Often seen as the portent of doom, spirals of slowly descending vultures are one of Africa’s dramatic wildlife sights. However, these beautiful creatures are in danger of extinction across the continent. Namibia is a popular birding safari destination as it is home to the Cape Griffon and Lappet-Faced Vultures. Programme’s are in place to try and halt the decline in their populations. Namibia is a fantastic self-drive destination with many birding hotspots.
The Cape Griffon Vulture and the Lappet-Faced Vulture are two of Namibia’s most elusive raptors. Either flying high above us, or sitting in a distant tree-top, they are mostly recognised by their sheer size. But their elusiveness has little to do with character. These two species of vultures are on Namibia’s list of endangered species and for good reason. For years vultures have suffered a bad public image, but education and a better understanding of these high flying birds, have slightly improved the public perception. However, in South Africa, traditional medicine seems to threaten these birds more than anything else.
The Cape Griffon Vulture is nothing but spectacular – it is the heaviest vulture in Southern Africa and has a record of flying about 8000 metres above sea level. But why are the Cape Griffon Vulture numbers so low in Namibia? There are many factors contributing to their dwindling numbers, but one of the main ones lies in their breeding. Unlike many other birds, vultures cannot vary their reproductive rate to suit environmental factors. The female lays a single egg, and shares the responsibilities of incubation and feeding with her lifelong mate. As Vultures have a reproductive cycle of approximately 12 months, fatalities have a profound impact on populations.
After the nest is built and the egg is laid (one egg and not necessarily annually), the incubation period is close to 2 months. The nestling is then dependent on its parents for four months. Once the chick leaves the nest, it still relies on the parents to educate it, which can take up to 6 months. Of course, it is not only their own fault that they are so few. Due to their very social behaviour, the Cape Vulture breeds in colonies on cliff faces – they are in grave danger when eating from a poisoned carcass. The use of indiscriminate poison is one of the biggest killers in Namibia. High-voltage power lines, habitat destruction and bush encroachment are just some additional causes. A recent study has pointed out that Uranium mining in Namibia can be added to the list of impacts on vultures.
Whereas the Cape Griffon Vulture prefers rocky outcrops for breeding, the Namib Desert is the main breeding area of the Lappet-faced vulture. The nests of these large birds are found from the Orange to the Kunene Rivers, with the highest concentration between the Swakop and Kuiseb Rivers. It is here and north of the Swakop River where the uranium rush is now taking place. To date, no negative effects of this disturbance have been recorded and only time will be able to tell.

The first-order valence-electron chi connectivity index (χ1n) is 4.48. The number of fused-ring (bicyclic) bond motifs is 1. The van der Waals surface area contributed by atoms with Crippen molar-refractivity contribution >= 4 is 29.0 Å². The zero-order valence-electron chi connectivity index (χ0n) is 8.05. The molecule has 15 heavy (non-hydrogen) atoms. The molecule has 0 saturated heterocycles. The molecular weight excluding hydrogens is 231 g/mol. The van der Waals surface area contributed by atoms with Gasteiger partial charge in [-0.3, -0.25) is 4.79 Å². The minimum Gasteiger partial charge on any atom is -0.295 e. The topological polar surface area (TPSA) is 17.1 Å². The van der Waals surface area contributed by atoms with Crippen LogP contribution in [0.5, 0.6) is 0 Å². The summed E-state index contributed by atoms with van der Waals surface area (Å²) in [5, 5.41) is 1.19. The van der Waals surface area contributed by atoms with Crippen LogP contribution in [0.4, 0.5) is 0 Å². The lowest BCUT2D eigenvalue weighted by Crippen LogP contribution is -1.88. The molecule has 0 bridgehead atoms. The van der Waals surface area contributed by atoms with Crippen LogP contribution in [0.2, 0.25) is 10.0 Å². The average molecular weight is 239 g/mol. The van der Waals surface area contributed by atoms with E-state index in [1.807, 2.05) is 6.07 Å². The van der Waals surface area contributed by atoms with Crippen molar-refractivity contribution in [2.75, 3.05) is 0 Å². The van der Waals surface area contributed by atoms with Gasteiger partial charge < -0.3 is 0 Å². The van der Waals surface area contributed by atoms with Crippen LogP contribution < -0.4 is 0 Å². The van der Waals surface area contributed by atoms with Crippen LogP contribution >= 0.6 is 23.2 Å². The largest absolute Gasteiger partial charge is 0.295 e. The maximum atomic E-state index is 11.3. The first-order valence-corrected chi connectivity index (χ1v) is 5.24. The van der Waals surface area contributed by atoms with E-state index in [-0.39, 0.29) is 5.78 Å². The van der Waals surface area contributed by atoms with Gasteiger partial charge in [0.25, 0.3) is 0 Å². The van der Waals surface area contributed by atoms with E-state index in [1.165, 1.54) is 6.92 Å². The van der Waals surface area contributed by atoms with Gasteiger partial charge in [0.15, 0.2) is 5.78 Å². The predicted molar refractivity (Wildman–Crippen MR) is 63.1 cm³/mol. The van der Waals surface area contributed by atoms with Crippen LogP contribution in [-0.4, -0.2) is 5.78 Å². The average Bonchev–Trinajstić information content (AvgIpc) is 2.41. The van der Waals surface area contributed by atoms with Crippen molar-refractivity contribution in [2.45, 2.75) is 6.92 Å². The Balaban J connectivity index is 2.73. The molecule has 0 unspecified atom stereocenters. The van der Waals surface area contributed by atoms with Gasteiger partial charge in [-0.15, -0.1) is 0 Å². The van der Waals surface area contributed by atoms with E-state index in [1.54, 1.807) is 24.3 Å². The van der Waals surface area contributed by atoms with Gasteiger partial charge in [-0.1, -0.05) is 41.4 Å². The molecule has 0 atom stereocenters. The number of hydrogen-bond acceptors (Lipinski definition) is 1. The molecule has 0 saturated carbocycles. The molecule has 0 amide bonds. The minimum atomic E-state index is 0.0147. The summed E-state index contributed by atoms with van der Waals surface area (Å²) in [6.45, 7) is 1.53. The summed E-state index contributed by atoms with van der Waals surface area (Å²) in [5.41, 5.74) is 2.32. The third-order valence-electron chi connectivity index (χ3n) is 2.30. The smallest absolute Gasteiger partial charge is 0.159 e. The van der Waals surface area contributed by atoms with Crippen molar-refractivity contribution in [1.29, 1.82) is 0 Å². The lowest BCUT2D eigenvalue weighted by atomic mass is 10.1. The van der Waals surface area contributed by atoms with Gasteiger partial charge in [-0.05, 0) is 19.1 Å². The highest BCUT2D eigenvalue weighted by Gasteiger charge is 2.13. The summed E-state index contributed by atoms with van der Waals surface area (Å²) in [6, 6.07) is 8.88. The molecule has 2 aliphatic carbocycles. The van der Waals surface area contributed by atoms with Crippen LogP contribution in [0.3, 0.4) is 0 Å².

This year a record number of 88 lappet-faced vulture chicks were ringed in the Namib-Naukluft Park. The chicks are fitted with numbered metal rings on one leg and then a yellow, plastic tag, also numbered, is attached to the right wing. Identification in the field is easy with the aid of binoculars or telescopes. The public is asked to assist by reporting any marked birds seen. Unfortunately the numbers of Cape Griffon Vultures are not as high and there are only about 12 breeding pairs in Namibia. But why do we need to conserve these distant creatures?
Vultures act as nature’s vacuum cleaners, and by clearing up a carcass they prevent a host of diseases that may spread to livestock including anthrax and blowfly endemics. They do not carry rabies or foot-and-mouth disease as previously believed, but they and other harmless animals may often be the victims of reckless “control” measures. The Roberts Bird Guide, 2007, lists the Cape Vulture as Vulnerable in South Africa, Regionally extinct in Swaziland and Critically Endangered in Namibia. In an effort to save these birds, several Vulture Restaurants have been set up in southern Africa where tourists and locals alike can see these magnificent birds in action! In Namibia the first restaurant was run by Maria Diekmann and the Rare and Endangered Species Trust (REST) at the Waterberg Plateau. In July this year, the new centre for REST was relocated to Otjiwa Safari Lodge, where it now runs as a separate establishment.
The centre houses a few non-releasable vultures. The aviary was built into the natural cliffs of the area and provides ideal photographic opportunities. REST continues to offer visitors the opportunity to view and photograph wild vultures through the refurbished hide. Other than at the Vulture Restaurant, the Cape Griffon Vultures can be spotted around The Waterberg area, just south of Otjiwarongo. However, the Lappet-faced Vulture can be seen from the Etosha National Park in the north of the country to the south of the country in the Namib Naukluft Mountains.